1980s executions; Demolition of Sajedi brothers’ gravesite in Azna / Images

HRANA News Agency – The graves of Seyed Masoud (Nabi) Sajedi and Seyed Saeed (Hadi) Sajedi, two victims of the massacre of political prisoners in the 1980s, that were in their father’s private garden located in Azna of the Lorestan province, were demolished. The families of these victims were barred from placing headstones all these years, despite burying their children on their private property. Decades later, the Sajedi family recently had laid headstones, but after a while, the Azna city intelligence office demanded that the headstones must be removed. Eventually, the graves of the two victims were destroyed without informing their families.

According to the report of Human Rights Activists News Agency (HRANA), the headstone of Seyed Masoud Sajedi and Seyed Saeed Sajedi in their father’s private property located in Azna of the Lorestan province was demolished.

Masoud Sajedi was arrested in 1981 and about a year later was Executed by a firing squad. Saeed Sajedi, Twin Brother of Masoud, was also arrested by the security forces the next day and was taken to Khorramabad Hospital 17 days later due to severe torture and a ruptured spleen, and eventually died of internal bleeding.

After several decades, the Sajedi family recently attempted to place a headstone, but after some time, the city intelligence office contacted them and demanded that the headstone must be removed, the Sajedi brothers’ relatives did not comply. Eventually, in August of this year, the Sajedi family became aware that their children’s graves were destroyed at night.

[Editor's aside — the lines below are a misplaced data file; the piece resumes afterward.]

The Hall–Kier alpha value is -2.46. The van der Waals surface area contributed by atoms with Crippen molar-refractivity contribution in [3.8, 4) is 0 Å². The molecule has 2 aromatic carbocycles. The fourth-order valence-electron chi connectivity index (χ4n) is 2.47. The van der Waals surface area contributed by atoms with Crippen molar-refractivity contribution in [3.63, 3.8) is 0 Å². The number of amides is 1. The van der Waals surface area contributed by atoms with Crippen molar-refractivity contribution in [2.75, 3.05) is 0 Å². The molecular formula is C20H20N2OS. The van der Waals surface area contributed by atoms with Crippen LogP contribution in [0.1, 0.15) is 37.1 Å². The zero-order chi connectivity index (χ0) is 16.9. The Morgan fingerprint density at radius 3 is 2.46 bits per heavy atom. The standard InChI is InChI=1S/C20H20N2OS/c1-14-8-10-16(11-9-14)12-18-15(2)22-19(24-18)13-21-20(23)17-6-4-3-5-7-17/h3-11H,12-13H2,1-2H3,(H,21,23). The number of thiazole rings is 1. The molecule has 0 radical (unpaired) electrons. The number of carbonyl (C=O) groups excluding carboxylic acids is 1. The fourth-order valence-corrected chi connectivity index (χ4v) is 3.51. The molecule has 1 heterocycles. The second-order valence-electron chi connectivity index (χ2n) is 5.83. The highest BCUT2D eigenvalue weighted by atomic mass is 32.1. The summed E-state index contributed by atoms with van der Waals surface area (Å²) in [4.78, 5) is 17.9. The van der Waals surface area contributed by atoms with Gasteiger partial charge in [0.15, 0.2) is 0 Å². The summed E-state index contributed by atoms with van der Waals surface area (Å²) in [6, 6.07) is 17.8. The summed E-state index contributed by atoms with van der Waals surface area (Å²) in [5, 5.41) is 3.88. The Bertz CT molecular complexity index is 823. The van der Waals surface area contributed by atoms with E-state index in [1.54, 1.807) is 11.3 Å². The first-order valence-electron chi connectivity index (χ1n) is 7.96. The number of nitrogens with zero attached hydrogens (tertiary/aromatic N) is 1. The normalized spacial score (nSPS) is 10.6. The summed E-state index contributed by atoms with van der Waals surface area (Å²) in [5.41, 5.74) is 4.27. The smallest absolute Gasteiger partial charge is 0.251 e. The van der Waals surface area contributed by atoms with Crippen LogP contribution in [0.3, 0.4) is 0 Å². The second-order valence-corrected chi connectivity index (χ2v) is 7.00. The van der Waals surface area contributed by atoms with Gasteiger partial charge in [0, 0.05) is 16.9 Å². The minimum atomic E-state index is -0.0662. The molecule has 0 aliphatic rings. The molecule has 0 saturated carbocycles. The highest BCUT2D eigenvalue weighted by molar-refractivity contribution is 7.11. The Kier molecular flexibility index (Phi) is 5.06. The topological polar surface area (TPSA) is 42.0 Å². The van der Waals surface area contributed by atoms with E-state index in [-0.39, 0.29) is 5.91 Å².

Seyed Masoud (Nabi) Sajedi, born in 1954, was a teacher and not married, and Seyed Saeed (Hadi) Sajedi, also born in 1954, was a teacher, married, and had two children.

The mass executions of political prisoners in the 1980s are an undeniable yet at the same time bitter reality of Iran’s contemporary history and a long-standing wound on the body of civil society. These mass executions were carried out throughout the country between 1981 and 1988, and its victims were buried in various forms and regions.

In addition to the fact that the burial sites of many were never identified, in some places the bodies of executed people were inevitably buried by their families in private homes due to the fact that victims were not allowed to be buried in public cemeteries.

As this report shows, burials on private property and the passage of time, decades after burial, have not prevented these sites from being destroyed or insulted by security agencies or their affiliates.

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